Tranilast, a drug used to treat allergies and certain types of scars, reduced the size of human fibroid tumors implanted in mice, according to an NIH-funded study. The authors said the results warranted additional studies in animals and perhaps in later human trials to evaluate this potential treatment for non-cancerous gynecologic tumors that can cause bleeding and pain and sometimes interfere with fertility.
The study was conducted by Omid Khorran, M.D., Ph.D., of the David Geffen School of Medicine at the University of California, Los Angeles, and colleagues. It appears in the International Journal of Molecular Sciences. Funding was provided by NIH’s Eunice Kennedy Shriver National Institute of Child Health and Human Development.
Uterine fibroids, or leiomyomas, are tumors made of smooth muscle cells, fibroblasts, and other material that grow in or on the wall of the uterus or womb. They are the most common non-cancerous tumors in women of reproductive age. Fibroids may cause pain and abnormal bleeding from the uterus. They also may result in difficulty achieving or maintaining a pregnancy.
One therapy for fibroids, drugs that reduce estrogen levels, can only be used for a limited time because they may weaken bones and cause other side effects. Treatments involving progesterone and progesterone-like drugs have not been approved by the U.S. Food and Drug Administration and may be toxic to the liver. The only cure for fibroids is surgical removal of the uterus. Fibroids are characterized by overproduction of collagen and substances that cause inflammation.
Previous studies have found that tranilast (N-3, 4-dimethoxycinnamoyl anthranilic acid) slows the growth of fibroid cells in culture.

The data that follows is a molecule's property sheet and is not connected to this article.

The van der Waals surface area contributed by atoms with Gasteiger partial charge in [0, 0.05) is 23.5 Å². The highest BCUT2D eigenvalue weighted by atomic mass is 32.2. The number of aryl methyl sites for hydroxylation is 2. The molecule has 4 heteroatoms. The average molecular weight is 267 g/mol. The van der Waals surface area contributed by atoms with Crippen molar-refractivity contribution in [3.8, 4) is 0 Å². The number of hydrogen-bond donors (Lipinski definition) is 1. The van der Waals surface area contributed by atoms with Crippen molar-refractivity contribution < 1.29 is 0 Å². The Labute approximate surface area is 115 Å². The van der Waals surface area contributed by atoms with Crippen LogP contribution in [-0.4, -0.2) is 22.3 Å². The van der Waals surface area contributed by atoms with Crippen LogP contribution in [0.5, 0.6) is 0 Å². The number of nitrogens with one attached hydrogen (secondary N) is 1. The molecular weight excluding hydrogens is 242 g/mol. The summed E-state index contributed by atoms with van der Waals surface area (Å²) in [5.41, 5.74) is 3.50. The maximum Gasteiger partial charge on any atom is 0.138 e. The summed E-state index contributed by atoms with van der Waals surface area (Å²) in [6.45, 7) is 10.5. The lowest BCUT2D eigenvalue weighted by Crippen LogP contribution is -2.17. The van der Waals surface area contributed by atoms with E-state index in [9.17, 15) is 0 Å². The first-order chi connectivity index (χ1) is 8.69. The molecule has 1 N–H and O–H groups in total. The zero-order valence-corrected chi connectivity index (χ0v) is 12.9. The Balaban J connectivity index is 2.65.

Tranilast, taken orally, is approved in Japan and the Republic of Korea for treating asthma and deep scars resulting from overproduction of collagen. Tranilast reduces the production of collagen and many inflammation-causing substances.
For the current study, the researchers implanted human fibroid tissue obtained from women following hysterectomies into mice and treated the animals with tranilast once a day for eight weeks.
Of the 16 fibroid grafts implanted in the animals, the 8 tumors from the tranilast-treated mice weighed 37% less than tumors from the untreated mice. Compared to fibroids from the untreated mice, fibroids from the treated animals contained less collagen, produced fewer amounts of substances that cause inflammation, and had less cell division. Additional measures showed that the treatment had no significant effects on the animals’ glucose levels, kidney function, or liver function.
The authors wrote that the findings warrant more studies of different doses of tranilast and perhaps of variants of the drug, as well as studies to rule out whether tranilast affects fertility or increases the risk of birth defects.
Chuang T., et al. Therapeutic effects of long-term administration of tranilast in an animal model for the treatment of fibroids. International Journal of Molecular Sciences. 2023. https://doi.org/10.3390/ijms241310465